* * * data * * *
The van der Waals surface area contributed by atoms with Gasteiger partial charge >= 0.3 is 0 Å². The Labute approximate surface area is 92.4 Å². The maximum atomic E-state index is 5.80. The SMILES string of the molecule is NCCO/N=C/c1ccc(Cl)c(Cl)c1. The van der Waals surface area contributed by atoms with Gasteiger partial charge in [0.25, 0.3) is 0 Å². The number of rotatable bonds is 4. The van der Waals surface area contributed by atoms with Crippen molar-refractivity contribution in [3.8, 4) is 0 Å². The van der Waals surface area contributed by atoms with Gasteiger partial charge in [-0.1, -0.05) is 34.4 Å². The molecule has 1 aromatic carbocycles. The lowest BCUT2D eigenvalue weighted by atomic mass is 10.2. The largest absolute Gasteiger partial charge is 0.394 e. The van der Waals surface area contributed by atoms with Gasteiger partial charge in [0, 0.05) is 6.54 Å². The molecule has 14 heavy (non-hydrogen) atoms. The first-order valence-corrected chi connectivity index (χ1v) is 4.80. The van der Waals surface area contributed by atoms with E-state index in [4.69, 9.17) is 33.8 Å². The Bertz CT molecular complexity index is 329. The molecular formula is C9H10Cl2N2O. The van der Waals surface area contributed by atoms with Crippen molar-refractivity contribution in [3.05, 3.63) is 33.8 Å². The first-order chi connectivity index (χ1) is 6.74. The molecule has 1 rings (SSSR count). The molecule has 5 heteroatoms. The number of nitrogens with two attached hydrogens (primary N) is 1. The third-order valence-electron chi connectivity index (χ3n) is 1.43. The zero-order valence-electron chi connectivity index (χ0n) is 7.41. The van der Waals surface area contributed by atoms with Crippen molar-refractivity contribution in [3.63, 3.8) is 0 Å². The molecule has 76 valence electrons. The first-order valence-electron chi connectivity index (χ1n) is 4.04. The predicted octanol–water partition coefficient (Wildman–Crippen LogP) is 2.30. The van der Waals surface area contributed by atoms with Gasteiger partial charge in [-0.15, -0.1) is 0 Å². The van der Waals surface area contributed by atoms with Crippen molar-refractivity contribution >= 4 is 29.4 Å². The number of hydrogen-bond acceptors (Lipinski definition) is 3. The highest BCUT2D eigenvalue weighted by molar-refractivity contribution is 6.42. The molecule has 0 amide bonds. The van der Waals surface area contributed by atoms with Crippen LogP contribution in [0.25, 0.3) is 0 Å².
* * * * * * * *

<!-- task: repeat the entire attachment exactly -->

The van der Waals surface area contributed by atoms with Gasteiger partial charge >= 0.3 is 0 Å². The Labute approximate surface area is 92.4 Å². The maximum atomic E-state index is 5.80. The SMILES string of the molecule is NCCO/N=C/c1ccc(Cl)c(Cl)c1. The van der Waals surface area contributed by atoms with Gasteiger partial charge in [0.25, 0.3) is 0 Å². The number of rotatable bonds is 4. The van der Waals surface area contributed by atoms with Crippen molar-refractivity contribution in [3.8, 4) is 0 Å². The van der Waals surface area contributed by atoms with Gasteiger partial charge in [-0.1, -0.05) is 34.4 Å². The molecule has 1 aromatic carbocycles. The lowest BCUT2D eigenvalue weighted by atomic mass is 10.2. The largest absolute Gasteiger partial charge is 0.394 e. The van der Waals surface area contributed by atoms with Gasteiger partial charge in [0, 0.05) is 6.54 Å². The molecule has 14 heavy (non-hydrogen) atoms. The first-order valence-corrected chi connectivity index (χ1v) is 4.80. The van der Waals surface area contributed by atoms with E-state index in [4.69, 9.17) is 33.8 Å². The Bertz CT molecular complexity index is 329. The molecular formula is C9H10Cl2N2O. The van der Waals surface area contributed by atoms with Crippen molar-refractivity contribution in [3.05, 3.63) is 33.8 Å². The first-order chi connectivity index (χ1) is 6.74. The molecule has 1 rings (SSSR count). The molecule has 5 heteroatoms. The number of nitrogens with two attached hydrogens (primary N) is 1. The third-order valence-electron chi connectivity index (χ3n) is 1.43. The zero-order valence-electron chi connectivity index (χ0n) is 7.41. The van der Waals surface area contributed by atoms with Crippen molar-refractivity contribution in [3.63, 3.8) is 0 Å². The molecule has 76 valence electrons. The first-order valence-electron chi connectivity index (χ1n) is 4.04. The predicted octanol–water partition coefficient (Wildman–Crippen LogP) is 2.30. The van der Waals surface area contributed by atoms with Gasteiger partial charge in [-0.15, -0.1) is 0 Å². The van der Waals surface area contributed by atoms with Crippen molar-refractivity contribution >= 4 is 29.4 Å². The number of hydrogen-bond acceptors (Lipinski definition) is 3. The highest BCUT2D eigenvalue weighted by molar-refractivity contribution is 6.42. The molecule has 0 amide bonds. The van der Waals surface area contributed by atoms with Crippen LogP contribution in [0.25, 0.3) is 0 Å².